Enter a room created by Leah Brown and you feel as if you have been swept away into a surrealistic realm where you'll want to stay for a long while.
The Fort Lauderdale-based artist has keenly pulled off a dream world in her first solo museum show, "Transformation of Echo: World of Dreams," which opened in June at the Young at Art Museum. The 32-year-old Brown transformed a 3,000-square-foot room inside the museum into a dream landscape, a world filled with ten of her hybrid animal-human statues that seem to live beside silver ponds.
At the entrance, a giant pair of hands grips a white fabric curtain. Walking through the entry, the viewer can turn to the left and crawl inside a mirror infinity box. To the right, patrons can go through a tunnel of white fabric, which dazzles as ever-changing colored lighting reflects off of it.
Along three "ponds," which are divided by a bridge, exist sleeping characters with animal heads. They too are in a dream state, cloaked in white.
As opposed to just looking at works on a wall, viewers of "Transformation of Echo" actually enter the pieces.
"One of my goals for a long time, which I've been pushing towards for years, and it's really difficult to create, is an immersive installation," Brown says. "This is my largest show to date."
Brown grew up in Asheville, North Carolina, and spent time exploring the woods. Those childhood memories are evident in her work today.
As a child, her mother would ask her every morning about her dreams. That's when Brown began to think about them seriously and began keeping a dream journal.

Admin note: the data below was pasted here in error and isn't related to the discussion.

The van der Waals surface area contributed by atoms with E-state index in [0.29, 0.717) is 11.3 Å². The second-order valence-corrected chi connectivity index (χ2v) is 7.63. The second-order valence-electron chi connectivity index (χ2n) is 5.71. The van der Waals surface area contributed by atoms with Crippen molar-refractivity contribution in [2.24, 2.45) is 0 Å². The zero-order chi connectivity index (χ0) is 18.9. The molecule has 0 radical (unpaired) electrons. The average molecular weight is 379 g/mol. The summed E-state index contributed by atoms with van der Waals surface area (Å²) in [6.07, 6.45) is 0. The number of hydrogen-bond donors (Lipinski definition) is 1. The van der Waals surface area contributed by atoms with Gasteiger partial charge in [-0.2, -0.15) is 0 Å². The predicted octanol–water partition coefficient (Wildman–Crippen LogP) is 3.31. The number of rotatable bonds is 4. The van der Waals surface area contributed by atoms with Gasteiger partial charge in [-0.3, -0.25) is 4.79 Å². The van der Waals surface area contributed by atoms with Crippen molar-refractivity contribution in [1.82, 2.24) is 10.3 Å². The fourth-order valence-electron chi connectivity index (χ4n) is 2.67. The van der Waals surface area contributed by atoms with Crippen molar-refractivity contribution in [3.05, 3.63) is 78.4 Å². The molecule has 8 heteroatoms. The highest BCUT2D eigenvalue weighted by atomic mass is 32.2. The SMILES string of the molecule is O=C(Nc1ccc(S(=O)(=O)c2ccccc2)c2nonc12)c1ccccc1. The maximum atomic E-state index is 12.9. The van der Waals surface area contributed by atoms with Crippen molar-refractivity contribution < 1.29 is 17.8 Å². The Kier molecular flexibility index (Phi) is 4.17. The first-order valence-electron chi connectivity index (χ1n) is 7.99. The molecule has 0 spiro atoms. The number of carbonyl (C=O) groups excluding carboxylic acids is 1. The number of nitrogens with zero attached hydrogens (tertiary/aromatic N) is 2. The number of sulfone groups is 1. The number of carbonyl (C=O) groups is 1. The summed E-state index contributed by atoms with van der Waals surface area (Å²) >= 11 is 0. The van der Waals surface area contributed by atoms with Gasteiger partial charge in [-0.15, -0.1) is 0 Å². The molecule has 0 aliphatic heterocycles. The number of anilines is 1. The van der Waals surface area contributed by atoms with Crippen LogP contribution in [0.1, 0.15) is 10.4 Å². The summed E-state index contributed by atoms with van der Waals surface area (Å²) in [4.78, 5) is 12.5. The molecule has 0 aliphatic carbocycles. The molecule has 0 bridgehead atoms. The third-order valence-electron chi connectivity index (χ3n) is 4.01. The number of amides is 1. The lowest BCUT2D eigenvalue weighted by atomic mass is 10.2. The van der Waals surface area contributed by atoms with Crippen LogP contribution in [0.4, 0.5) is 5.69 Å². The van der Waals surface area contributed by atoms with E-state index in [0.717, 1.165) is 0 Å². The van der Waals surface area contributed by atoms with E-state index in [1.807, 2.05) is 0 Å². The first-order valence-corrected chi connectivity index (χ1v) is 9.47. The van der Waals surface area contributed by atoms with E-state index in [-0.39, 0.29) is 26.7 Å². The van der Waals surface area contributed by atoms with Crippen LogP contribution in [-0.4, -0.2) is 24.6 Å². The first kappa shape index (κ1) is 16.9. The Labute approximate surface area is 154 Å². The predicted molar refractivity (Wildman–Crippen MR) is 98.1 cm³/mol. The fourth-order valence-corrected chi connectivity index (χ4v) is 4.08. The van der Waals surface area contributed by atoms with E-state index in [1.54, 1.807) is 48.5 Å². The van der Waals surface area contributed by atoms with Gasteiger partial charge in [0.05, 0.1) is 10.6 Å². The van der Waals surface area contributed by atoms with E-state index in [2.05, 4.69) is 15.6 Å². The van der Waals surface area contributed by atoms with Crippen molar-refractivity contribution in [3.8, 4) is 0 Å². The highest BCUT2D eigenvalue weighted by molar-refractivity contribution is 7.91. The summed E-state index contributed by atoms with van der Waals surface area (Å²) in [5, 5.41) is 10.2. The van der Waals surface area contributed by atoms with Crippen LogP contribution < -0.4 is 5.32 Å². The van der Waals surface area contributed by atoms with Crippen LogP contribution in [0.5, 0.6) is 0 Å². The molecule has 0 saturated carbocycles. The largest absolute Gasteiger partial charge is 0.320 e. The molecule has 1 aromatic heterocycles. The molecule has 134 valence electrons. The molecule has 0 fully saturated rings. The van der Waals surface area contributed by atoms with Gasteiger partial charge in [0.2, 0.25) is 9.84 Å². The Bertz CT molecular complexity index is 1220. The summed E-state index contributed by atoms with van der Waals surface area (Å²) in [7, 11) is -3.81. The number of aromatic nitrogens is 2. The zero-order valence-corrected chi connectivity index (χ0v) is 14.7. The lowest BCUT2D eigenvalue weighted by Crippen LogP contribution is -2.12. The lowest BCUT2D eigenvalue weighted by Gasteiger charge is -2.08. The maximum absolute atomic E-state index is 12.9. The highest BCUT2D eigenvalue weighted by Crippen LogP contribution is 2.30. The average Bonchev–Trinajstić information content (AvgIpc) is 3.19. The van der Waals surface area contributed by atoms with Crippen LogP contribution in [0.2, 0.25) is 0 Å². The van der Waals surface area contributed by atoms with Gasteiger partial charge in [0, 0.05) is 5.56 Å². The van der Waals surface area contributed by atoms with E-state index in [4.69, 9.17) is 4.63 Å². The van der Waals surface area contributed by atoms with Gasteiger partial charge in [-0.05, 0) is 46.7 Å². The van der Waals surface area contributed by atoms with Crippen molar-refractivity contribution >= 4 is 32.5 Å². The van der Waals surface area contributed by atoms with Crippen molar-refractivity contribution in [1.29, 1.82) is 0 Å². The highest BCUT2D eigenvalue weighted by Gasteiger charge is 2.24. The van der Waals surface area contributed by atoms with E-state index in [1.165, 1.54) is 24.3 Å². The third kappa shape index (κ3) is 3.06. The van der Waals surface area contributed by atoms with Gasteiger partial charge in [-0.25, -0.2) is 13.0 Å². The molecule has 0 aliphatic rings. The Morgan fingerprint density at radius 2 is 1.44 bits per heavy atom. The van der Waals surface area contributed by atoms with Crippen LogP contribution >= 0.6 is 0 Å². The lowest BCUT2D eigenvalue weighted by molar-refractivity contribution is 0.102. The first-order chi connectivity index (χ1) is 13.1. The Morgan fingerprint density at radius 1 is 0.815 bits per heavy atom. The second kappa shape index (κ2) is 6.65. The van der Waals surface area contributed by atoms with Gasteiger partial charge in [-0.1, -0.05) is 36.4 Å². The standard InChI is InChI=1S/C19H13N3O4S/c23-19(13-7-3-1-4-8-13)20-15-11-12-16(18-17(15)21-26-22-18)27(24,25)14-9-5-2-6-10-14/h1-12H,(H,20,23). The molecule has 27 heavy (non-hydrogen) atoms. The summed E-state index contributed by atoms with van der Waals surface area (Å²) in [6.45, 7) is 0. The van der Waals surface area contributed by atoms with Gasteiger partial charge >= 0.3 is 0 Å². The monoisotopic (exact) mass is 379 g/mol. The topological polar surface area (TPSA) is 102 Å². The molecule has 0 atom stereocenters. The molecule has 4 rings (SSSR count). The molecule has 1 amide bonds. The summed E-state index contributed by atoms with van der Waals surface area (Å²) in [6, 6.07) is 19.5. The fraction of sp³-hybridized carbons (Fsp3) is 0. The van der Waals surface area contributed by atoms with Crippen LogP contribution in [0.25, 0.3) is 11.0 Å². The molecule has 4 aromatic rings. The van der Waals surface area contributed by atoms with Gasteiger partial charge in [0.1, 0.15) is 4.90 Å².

In media material, Brown states that Lewis Carroll's Through the Looking Glass: Alice in Wonderland also inspired her work — "entering into a surreal world of mythical creatures, illusions, and dreams created by the two sides of the mirror."
Brown, along with her artist/husband, Peter Symons, regularly curates shows at the Projects, a massive arts space located in the warehouse artist district known as FAT Village in Fort Lauderdale. She studied at the Rhode Island School of Design and at the University of Miami, and her mixed-media installation work, as well as her commitment to building a serious art scene in South Florida, have made her one of the most intriguing artists around.
But when the opportunity came to exhibit at Young at Art, she had to be careful about which materials she chose. She had just found out she was pregnant.
"It was a little tricky," she reflects. "I had to rethink my materials and not use anything toxic and too heavy." The show took her roughly five weeks to install. "The biggest challenge in putting together this show was it forced me to use my materials in a different way. I started to work more with fabric."
The hand sculpture at the entrance was created from Brown's own hands, digitally captured through a computer design program, Rhino, and cast into a large-scale model.
For this exhibition, she included what she likes to call her "tree-ple" or "tree people" — sculptures of dreamy characters, made from clay, found objects, fabric, and hair, then cast into plaster and reinforced with fiberglass. These are hauntingly beautiful, covered in white fabric, and take on the form of towering figures holding up tree branches.
"Dreaming is a skill," she says. "If you really think about what you dream about when you wake up in the morning and reflect on those fleeting images that you may have had, you can become more present in your dreams. It's easy to forget to know that you are in control of your dream narratives. You're basically a magician."